I grew up in an affluent suburb of Chicago, a place of large houses with expansive lawns, and two or more cars in every driveway. I was educated privately, among peers who were the children of doctors and lawyers and financial executives. Leisure took place in tennis clubs and shopping malls. I think of it now as “the belly of the beast.”
But everything is relative. I never felt secure in that setting, and my family didn’t especially fit into the surrounding culture. My parents both worked hard to earn enough for that private education – no stay at home mother, no home help to manage the domestic chores. We belonged to no clubs, took no summer holiday trips, and shopped at Sears. (Unless you grew up there you’ll miss the cultural reference. Suffice to say that the kids in our family wore Toughskins brand denim rather than designer jeans – and it marked us.) To our minds, we weren’t rich: we lived modestly and we got by.
The message drilled into me by this place was simple: achieve, make money, achieve, make money, achieve, make money. Self-worth? Achieve, make money. Relationships with others? Achieve, make money. The meaning of life? Achieve, make money.
It wasn’t until I left for university that I found some relief. Leaving the country was even better. I discovered people with less onerous value systems, places with less privilege and pressure. I made connections and assembled my tribe. And I made choices about how to live that would have terrified my younger self: even now, I own no house or property, I find my clothes in charity shops, I take the bus or walk.
In The Soul of Money, Lynne Twist explores what money means to us, and how to change our perceptions. As a tireless fundraiser for the Hunger Project (an international development organisation which aspires to end world hunger) Lynne has worked with people from myriad economic backgrounds – from wealthy philanthropists to backwater villagers, from bejewelled trophy wives to starving street beggars. In this beautifully written book, she “demonstrates how we can replace feelings of scarcity, guilt and burden with experiences of sufficiency, freedom and purpose.” She calls scarcity “the great lie” and sufficiency “the surprising truth,” and digs into these assertions fully with a rich mix of personal experience, sincere reflection and above all, warm compassion.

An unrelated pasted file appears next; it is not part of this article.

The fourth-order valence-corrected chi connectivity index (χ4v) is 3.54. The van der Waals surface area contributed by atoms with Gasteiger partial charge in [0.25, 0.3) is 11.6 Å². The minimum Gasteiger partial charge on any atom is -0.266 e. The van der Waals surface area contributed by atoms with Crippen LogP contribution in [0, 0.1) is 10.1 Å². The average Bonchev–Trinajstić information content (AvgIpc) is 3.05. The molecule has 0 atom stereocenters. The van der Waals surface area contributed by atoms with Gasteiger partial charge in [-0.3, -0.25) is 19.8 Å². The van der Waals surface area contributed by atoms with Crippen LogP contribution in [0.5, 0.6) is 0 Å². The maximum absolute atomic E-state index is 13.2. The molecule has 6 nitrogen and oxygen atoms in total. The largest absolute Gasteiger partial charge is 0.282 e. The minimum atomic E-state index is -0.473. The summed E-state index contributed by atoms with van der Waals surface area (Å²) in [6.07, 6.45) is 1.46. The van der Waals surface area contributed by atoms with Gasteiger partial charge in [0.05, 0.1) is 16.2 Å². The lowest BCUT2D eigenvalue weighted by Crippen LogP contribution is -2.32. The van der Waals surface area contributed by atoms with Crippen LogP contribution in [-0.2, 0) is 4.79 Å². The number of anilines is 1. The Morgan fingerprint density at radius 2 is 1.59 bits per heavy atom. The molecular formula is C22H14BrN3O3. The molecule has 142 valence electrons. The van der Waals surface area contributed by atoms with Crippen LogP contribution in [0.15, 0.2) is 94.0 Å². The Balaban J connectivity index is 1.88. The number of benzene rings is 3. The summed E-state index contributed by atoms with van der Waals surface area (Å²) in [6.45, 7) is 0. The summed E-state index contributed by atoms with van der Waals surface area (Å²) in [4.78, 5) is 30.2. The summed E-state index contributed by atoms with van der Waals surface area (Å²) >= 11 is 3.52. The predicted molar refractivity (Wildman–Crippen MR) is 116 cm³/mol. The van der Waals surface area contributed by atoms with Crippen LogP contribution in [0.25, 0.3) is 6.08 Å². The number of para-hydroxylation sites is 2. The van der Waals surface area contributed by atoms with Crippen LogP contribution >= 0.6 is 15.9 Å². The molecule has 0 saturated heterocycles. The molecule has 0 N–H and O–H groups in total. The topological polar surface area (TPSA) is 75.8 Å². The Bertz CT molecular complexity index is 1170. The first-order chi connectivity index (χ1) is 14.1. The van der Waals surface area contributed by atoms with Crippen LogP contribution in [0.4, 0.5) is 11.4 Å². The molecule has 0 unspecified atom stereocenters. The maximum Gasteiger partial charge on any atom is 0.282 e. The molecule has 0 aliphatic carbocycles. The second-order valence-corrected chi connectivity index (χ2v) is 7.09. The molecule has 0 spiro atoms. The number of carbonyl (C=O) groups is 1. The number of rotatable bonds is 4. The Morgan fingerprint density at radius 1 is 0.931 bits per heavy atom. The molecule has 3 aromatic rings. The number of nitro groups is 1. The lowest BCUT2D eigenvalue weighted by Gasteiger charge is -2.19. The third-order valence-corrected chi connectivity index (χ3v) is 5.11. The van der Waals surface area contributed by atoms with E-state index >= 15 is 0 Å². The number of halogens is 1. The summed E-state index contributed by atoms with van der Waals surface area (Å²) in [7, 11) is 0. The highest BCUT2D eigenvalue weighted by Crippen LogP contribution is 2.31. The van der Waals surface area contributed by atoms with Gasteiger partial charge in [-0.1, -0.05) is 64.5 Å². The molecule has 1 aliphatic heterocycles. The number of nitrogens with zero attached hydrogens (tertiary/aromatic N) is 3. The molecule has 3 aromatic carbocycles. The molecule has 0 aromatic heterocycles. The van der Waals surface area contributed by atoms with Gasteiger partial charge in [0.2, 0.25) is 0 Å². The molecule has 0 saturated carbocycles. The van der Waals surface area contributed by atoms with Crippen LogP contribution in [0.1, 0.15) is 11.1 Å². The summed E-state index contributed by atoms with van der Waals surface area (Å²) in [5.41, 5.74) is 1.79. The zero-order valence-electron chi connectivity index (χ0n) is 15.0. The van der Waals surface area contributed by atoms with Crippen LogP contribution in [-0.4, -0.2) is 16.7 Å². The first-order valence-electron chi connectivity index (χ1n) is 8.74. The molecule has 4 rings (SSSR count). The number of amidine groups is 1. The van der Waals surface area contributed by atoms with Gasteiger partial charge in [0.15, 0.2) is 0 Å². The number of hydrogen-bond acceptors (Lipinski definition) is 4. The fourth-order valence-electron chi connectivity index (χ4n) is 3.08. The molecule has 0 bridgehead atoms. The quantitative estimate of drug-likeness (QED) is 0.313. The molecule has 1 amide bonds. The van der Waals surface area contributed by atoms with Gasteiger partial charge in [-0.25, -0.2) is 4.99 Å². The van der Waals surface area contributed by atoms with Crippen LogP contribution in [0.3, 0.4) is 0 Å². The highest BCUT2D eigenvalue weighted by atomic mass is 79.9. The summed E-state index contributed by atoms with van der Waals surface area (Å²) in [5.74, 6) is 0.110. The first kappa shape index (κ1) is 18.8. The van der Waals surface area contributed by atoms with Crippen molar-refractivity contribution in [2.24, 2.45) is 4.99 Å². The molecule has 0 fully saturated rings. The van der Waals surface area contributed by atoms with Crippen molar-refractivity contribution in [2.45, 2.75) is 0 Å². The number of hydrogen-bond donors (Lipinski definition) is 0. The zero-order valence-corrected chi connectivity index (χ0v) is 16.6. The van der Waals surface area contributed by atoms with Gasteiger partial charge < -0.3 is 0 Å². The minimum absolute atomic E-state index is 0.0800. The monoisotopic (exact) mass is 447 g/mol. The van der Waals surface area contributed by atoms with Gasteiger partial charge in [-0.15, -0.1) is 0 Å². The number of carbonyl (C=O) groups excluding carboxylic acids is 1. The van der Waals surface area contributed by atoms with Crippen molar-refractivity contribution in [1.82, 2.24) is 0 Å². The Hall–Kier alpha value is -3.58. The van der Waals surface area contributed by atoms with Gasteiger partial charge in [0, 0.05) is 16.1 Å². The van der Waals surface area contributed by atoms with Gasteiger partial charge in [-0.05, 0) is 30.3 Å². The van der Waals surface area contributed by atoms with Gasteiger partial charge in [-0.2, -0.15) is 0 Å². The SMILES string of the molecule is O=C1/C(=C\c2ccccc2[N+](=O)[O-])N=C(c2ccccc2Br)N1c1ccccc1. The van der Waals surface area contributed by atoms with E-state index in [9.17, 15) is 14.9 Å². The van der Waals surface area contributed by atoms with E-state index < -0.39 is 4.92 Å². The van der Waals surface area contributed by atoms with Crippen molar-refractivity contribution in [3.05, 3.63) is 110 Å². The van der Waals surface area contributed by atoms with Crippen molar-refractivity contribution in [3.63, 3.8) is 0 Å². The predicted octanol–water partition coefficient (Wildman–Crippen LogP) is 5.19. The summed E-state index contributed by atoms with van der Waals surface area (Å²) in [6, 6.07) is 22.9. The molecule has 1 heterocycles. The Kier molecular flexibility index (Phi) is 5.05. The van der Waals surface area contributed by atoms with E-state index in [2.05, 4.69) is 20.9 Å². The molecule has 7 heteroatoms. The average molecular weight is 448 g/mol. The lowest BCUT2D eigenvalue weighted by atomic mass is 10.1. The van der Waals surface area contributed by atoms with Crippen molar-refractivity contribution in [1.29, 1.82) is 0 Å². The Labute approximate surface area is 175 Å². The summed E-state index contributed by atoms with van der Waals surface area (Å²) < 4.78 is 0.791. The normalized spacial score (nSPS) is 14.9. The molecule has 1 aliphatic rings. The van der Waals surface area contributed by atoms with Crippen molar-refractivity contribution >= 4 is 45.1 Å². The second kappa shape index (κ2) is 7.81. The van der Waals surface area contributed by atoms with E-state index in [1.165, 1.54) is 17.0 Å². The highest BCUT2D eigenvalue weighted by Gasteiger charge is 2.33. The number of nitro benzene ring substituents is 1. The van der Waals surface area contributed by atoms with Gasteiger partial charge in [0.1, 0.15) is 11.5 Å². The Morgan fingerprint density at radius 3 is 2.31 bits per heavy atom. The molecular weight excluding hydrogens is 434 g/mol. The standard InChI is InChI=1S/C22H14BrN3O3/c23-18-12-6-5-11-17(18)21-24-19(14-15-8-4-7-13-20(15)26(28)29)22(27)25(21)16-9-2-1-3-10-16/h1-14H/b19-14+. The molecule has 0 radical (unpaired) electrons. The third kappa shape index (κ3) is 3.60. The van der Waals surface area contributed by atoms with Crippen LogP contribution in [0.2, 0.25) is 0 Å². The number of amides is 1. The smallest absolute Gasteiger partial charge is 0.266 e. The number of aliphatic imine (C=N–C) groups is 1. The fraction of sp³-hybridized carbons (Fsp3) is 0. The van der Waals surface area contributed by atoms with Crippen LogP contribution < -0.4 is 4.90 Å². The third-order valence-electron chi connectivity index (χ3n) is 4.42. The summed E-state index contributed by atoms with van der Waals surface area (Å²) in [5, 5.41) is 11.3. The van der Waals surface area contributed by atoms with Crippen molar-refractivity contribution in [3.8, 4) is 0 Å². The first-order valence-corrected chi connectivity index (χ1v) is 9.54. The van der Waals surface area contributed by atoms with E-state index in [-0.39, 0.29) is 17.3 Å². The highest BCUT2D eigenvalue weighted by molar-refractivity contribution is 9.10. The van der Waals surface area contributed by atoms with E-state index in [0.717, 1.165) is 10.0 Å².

Since reading her book, I’ve been able to look back on that high-stakes environment of my upbringing with gentle regard rather than anxiety or resentment. I can recognise the pain behind the habits of spiteful judgment, and the need behind the relentless competition. To have so much, and still feel so driven – to own so much personal wealth and yet feel so little personal wealth – is living in a fairy tale curse for sure.
When my friend and I named our social enterprise Personal Wealth, three years ago now, we received many confused responses. Were we a financial services provider? Were we money advisers? Did we play the stock market? No, no and no – we worked with people and organisations, and tried to open up the conversation about what wealth really is. It usually took a moment for our response to sink in, and then typically our inquirer would say “ah-ha” with a delighted light in their eyes.
I will be revisiting the conversation on Saturday 1st April, when I host the first of four experimental workshops. Participants will be invited to play with the phrase “personal wealth”and we will learn more about the ‘great lie’ and the ‘surprising truth.’ If you are in Edinburgh and fancy coming along, please do add your name to the event list here.